Masquerade: The spelling of ‘Labor’ suggests this is a poster for a foreign political party – perhaps Australian? In Mr McKeon’s article it was presented as representing the UK party – as its right-wing entryists have been presented as representing the party’s traditional values when they don’t.

Obviously This Writer does not sympathise with Chris McKeon completely – he self-identifies as Corbyn-sceptic while I support the Labour leader.

He makes a good point – that the Labour Party has already split into two different political groups, characterised by the fact that they refer to each other in terms reserved for opposing organisations.

The article could have benefited from some discussion of how this came about, however.

History shows that Labour suffered a serious shock after Margaret Thatcher’s neoliberalism-powered Conservatives won the 1979 election. After several years of confusion, the rise of Neil Kinnock signalled a change of direction towards the Right – amplified with the ascendance of Tony Blair in the 1990s.

There was a huge amount of right-wing entryism into Labour at this time – typified by the establishment of the practice of “parachuting” right-wing candidates into “safe” seats to ensure that Blairite-neoliberal policies would be supported in Parliament.

Meanwhile the traditional Left was pushed into the background. Members and voters who upheld the views of the old-style Labour Party were sidelined and either quit the party or stopped voting for it. Membership dwindled and voter support slipped away.

People wanted a party that opposed Conservative neoliberalism – not one that agreed with most of its policies in the belief that this was what made politicians “electable”.

Then a gap appeared in right-wing Labour’s armour. MPs thought it would be “fair” to let a left-wing candidate take part in the 2015 leadership election.

Jeremy Corbyn stormed it.

Of course he did. He represented a section of the party that had been suppressed for decades but had recently been given a voice by the right-wingers’ attempts to shut up the trade unions (whose left-wing leanings were no doubt considered to be more undesirable relics of the old days).

His victory signalled a return to the party for many ex-members who had abandoned it, along with new members who had found a version of politics they could support – more than doubling the size of Labour’s membership and increasing its electability.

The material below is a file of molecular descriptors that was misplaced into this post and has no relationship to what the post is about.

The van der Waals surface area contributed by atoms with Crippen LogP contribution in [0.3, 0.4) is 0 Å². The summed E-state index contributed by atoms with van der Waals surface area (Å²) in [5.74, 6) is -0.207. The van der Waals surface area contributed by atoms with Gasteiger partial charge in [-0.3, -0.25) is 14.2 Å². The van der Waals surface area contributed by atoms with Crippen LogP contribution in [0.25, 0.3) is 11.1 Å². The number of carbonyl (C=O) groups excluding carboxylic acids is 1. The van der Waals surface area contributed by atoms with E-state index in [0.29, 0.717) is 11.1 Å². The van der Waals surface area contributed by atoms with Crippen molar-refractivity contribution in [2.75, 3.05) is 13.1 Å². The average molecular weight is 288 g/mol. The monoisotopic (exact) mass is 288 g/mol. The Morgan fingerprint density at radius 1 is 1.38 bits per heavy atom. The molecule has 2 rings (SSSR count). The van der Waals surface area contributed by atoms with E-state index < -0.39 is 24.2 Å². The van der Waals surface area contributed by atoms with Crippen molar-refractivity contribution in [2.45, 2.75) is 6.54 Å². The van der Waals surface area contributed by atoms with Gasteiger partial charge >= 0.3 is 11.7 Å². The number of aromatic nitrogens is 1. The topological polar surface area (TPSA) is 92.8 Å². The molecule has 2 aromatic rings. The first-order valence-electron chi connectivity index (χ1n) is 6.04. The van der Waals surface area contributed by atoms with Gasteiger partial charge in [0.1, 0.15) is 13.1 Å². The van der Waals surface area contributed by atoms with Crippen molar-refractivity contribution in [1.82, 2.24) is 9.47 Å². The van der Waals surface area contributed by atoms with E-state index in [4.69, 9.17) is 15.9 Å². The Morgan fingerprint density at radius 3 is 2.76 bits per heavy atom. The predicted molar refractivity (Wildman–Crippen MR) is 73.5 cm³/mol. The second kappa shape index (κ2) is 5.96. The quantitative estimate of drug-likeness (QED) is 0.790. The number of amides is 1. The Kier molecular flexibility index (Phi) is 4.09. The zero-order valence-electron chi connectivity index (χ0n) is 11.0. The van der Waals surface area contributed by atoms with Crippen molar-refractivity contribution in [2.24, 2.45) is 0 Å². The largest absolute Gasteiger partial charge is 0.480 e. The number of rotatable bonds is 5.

And what did the right-wingers who had taken over Labour’s positions of power have to say about that? Did they accept the change with good grace and do their best to help the party in its new direction?


They dug their heels in, hindered Mr Corbyn in as many ways as they could find, accused him of incompetence in matters where no evidence was available, and attacked his supporters for having supported other parties and for holding unacceptable views.

Accusations of anti-Semitism, misogyny and the like have been defeated quite convincingly, although there remain some holdouts who will repeat defeated arguments in the face of all the evidence.

As for support for other parties – Labour had been a right-wing, authoritarian party for many years by the time Mr Corbyn came on the scene. Obviously people with activist leanings had joined other parties in the meantime, but that does not justify excluding them when they came back into the fold.

So we have seen a huge amount of right-wing entryism into a left-wing party, and then when left-wingers returned we have seen a huge amount of unfair accusations from the cuckoos in the nest.

Perhaps a split is inevitable. Perhaps it is because some now inhabiting the Labour Party weren’t really Labour people at all.

The Labour Party is a deeply unpleasant place to be right now.

People who criticise Corbyn have their motives questioned – when JK Rowling came out against the leader, she was accused of being a billionaire worried about extra taxes under Corbyn.
Meanwhile, Smith’s partisans deride their opponents as delusional members of the Cult of Corbyn, whom they mockingly call ‘the Jezziah’. Both sides accuse each other of being liars, aiding the Tories and not being ‘real Labour’.

Non-Corbynite members set up a secret group where they could express their doubts about the party’s leadership ‘without facing attacks of “Blairite” and “go join the Tories”’, in the words of the group’s founders. But while this group has seen measured discussion of the problems facing Labour, it has also acted as an echo chamber amplifying the unpleasantness. There are frequent posts mocking ‘the cult’ along with cartoons of turkeys voting for Christmas overlain with ‘I voted for Jeremy’ banners.

It is a similar story on the ‘Owen 4 Leader’ group, where one member has rewritten Gilbert and Sullivan’s Major-General’s song, with lyrics describing Corbyn as ‘ineffectual’ and a ‘bottom feeder’.

In fact, both sides are talking about each other in ways that we used to reserve for discussion of other political parties. There is no sense that we all ultimately want the same thing. We are no longer all on the same side.

Source: Comrades No More: The Labour Party split has already happened | Chris McKeon


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